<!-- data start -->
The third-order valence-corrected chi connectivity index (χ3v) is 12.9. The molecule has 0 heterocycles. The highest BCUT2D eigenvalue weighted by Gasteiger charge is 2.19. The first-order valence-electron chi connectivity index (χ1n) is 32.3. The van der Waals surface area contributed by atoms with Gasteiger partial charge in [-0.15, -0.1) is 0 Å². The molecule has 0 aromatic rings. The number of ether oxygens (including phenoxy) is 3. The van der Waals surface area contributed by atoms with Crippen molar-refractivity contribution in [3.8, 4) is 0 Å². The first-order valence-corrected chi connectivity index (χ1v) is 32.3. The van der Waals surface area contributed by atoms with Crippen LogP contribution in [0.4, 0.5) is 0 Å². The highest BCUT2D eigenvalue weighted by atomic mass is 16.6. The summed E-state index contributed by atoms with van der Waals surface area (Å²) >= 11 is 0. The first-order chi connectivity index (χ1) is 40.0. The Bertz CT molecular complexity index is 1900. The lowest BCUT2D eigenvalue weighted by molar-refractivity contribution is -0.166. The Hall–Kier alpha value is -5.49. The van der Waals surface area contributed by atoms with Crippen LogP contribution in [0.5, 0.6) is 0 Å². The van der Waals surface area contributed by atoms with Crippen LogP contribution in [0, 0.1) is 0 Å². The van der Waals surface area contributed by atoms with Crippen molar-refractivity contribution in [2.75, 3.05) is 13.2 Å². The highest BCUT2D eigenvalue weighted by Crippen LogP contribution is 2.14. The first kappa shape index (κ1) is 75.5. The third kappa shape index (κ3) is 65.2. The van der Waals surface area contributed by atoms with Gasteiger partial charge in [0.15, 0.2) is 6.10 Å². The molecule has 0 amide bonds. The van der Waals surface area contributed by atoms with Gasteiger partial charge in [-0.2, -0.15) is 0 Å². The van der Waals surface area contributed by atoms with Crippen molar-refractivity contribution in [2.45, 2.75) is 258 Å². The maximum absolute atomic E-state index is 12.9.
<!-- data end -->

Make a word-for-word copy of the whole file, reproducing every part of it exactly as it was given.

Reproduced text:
The third-order valence-corrected chi connectivity index (χ3v) is 12.9. The molecule has 0 heterocycles. The highest BCUT2D eigenvalue weighted by Gasteiger charge is 2.19. The first-order valence-electron chi connectivity index (χ1n) is 32.3. The van der Waals surface area contributed by atoms with Gasteiger partial charge in [-0.15, -0.1) is 0 Å². The molecule has 0 aromatic rings. The number of ether oxygens (including phenoxy) is 3. The van der Waals surface area contributed by atoms with Crippen molar-refractivity contribution in [3.8, 4) is 0 Å². The first-order valence-corrected chi connectivity index (χ1v) is 32.3. The van der Waals surface area contributed by atoms with Crippen LogP contribution in [0.4, 0.5) is 0 Å². The highest BCUT2D eigenvalue weighted by atomic mass is 16.6. The summed E-state index contributed by atoms with van der Waals surface area (Å²) >= 11 is 0. The first-order chi connectivity index (χ1) is 40.0. The Bertz CT molecular complexity index is 1900. The lowest BCUT2D eigenvalue weighted by molar-refractivity contribution is -0.166. The Hall–Kier alpha value is -5.49. The van der Waals surface area contributed by atoms with Crippen LogP contribution in [0.5, 0.6) is 0 Å². The van der Waals surface area contributed by atoms with Crippen LogP contribution in [0, 0.1) is 0 Å². The van der Waals surface area contributed by atoms with Crippen molar-refractivity contribution in [2.75, 3.05) is 13.2 Å². The highest BCUT2D eigenvalue weighted by Crippen LogP contribution is 2.14. The first kappa shape index (κ1) is 75.5. The third kappa shape index (κ3) is 65.2. The van der Waals surface area contributed by atoms with Gasteiger partial charge in [0.15, 0.2) is 6.10 Å². The molecule has 0 amide bonds. The van der Waals surface area contributed by atoms with Gasteiger partial charge in [-0.2, -0.15) is 0 Å². The van der Waals surface area contributed by atoms with Crippen molar-refractivity contribution in [2.45, 2.75) is 258 Å². The maximum absolute atomic E-state index is 12.9.